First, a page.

The final constituent of the calendar device 100 is the cover 110. It has a central window 111 for a snap-in crystal 112. The latter is convexly contoured to provide magnification of the calendar data and is held in place within the cover 110 by oppositely located side detents 113. Diagonally positioned slots 114 and 115 provide the wearer of the assembled calendar device 100 with access to the crown stems 144 and 145. In assembly, the spring bar 101 is centrally positioned in the base with its spring loaded tips extending through the apertures 126 of the base into associated cover apertures 116.
The central location of the spring bar 101 permits the cover 110 to be held in place using a single retainer, avoids interference with the advance and rewind arbors 142 and 143 and promotes compactness of the resulting calendar device 100.
After assembly of the calendar device 100, flanges 112-a of the viewing window 112 of the cover 110 straddle the calendar tape 141 and rest on the exposed upper side surface of the cartridge 140. This limits any up-and-down motion of the cartridge.
Referring to the details of the calendar cartridge 140 illustrated in FIG. 3, the tape strip 141 is advantageously a thin film of material such as polyester. Polyester material is flexible and able to adapt to the contour of the support portion 148-a of platform 148 in the cartridge 140. A suitable polyester tape is marketed and sold by the E. I. du Pont de Nemours & Co. under the trademark Mylar. The tape is tailored to form the strip 141 and imparted with the desired calendar indicia, either by a regular printing process or by the well known silk screening technique.
For clarity, the arbors 142 and 143 in FIG. 2 have been withdrawn from extensions 148-b of the support platform 148. The arbors 142 and 143 receive respective ends (not visible in FIG. 3) of the tape strip 141 in standard fashion. Thus, the ends of the tape strip can be tapered and inserted into slits in the arbors or, alternatively, the ends may be attached to the arbors by a pressure sensitive adhesive, either directly or by having an intermediate section of pressure sensitive tape between each arbor and the associated tape end.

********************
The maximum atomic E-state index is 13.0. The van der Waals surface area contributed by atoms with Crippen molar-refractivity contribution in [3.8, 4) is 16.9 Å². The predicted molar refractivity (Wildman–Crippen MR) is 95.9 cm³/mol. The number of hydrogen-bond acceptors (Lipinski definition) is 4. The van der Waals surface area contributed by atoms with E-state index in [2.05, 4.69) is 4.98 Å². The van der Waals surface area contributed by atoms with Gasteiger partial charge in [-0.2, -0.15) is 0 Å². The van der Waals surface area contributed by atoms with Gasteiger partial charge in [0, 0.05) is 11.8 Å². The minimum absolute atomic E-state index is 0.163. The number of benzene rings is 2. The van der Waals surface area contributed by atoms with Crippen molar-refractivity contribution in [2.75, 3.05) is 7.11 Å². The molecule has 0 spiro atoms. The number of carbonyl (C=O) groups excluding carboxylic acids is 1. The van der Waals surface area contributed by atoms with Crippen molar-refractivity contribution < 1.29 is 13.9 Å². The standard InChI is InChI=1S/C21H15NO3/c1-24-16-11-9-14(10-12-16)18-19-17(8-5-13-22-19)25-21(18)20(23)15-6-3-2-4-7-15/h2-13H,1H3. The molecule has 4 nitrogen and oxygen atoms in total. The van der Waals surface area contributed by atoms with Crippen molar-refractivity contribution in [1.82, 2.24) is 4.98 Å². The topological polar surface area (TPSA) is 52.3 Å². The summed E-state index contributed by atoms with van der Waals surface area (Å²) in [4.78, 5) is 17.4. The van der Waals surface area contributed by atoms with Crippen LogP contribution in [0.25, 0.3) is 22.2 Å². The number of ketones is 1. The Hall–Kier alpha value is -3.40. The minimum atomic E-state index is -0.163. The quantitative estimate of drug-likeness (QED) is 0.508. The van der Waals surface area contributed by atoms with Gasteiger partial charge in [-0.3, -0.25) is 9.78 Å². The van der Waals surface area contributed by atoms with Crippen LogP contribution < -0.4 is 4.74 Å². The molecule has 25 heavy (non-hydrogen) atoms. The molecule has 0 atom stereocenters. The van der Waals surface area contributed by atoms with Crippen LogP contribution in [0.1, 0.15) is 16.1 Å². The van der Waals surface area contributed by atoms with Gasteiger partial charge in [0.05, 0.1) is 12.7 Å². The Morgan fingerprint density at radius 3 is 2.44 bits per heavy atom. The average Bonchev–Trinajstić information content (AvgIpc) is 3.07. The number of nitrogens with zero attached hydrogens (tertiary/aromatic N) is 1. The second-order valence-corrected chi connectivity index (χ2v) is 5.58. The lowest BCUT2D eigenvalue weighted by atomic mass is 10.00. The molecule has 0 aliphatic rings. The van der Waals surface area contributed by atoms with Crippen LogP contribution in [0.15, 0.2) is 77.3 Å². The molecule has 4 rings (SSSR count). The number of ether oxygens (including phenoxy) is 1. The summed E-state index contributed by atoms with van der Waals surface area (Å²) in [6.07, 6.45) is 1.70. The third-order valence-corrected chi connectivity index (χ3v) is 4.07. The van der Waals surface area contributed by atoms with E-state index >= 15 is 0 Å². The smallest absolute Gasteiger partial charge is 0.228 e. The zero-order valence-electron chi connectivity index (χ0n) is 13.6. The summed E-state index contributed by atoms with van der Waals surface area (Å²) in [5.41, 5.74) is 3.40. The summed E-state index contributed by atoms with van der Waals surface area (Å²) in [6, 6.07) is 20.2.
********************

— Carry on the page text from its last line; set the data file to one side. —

In readying the cartridge 140 of FIG. 3 for operation, the arbors 142 and 143 are snapped into place between the lower ends of the spring flanges 146 and 147 and the upper ends of the extensions 148-b of the platform 148. The extensions 148-b are located below the level of the support surface 148-a of the platform 148 and are joined to the support surface by shoulders 148c. Each of the extensions 148-a forms a receptacle of suflicient depth to hold an arbor after being maximally wound with the tape 141. One of the spring flanges in FIG. 3, namely the flange 147, has been exploded from the platform 148 in order to show its structural details.
In use, both spring flanges 146 and 147 are centrally attached on the underside of the platform 148, near respective edges, in standard fashion. Consequently the ends of the flanges are freely movable relative to the extension 148-b of the platform 148. For example, the ends 147-a and 147-b of the flange 147 are transversely movable through associated lever arms 147-0 and 147-d with respect to their attachment portion 147-e.
The bearing surface of each spring flange 146 or 147 for the crown end of each anbor 142 or 143 has a twosided notch 146 or 147-;f; however the bearing surface for the other end of the arbor 142 or 143 includes a positioning detent 146-g or 147-g. Because of the 1ocation of each extension 148-b relative to the cartridge 148, the axis of rotation of each arbor is below the level of the support surface 148a. The attachment of the strip 141 to the arbors is such that the strip bears against shoulders 148-c regardless of the extent to which it has been wound on either arbor. Instead of being wound under the arbors as shown in FIG. 3, the strip 141 may be wound over the arbors.
In addition, the ends of the spring flanges 146 and 147 serve as peripheral guides for the calendar tape 141, keeping it centralized on the platform 148.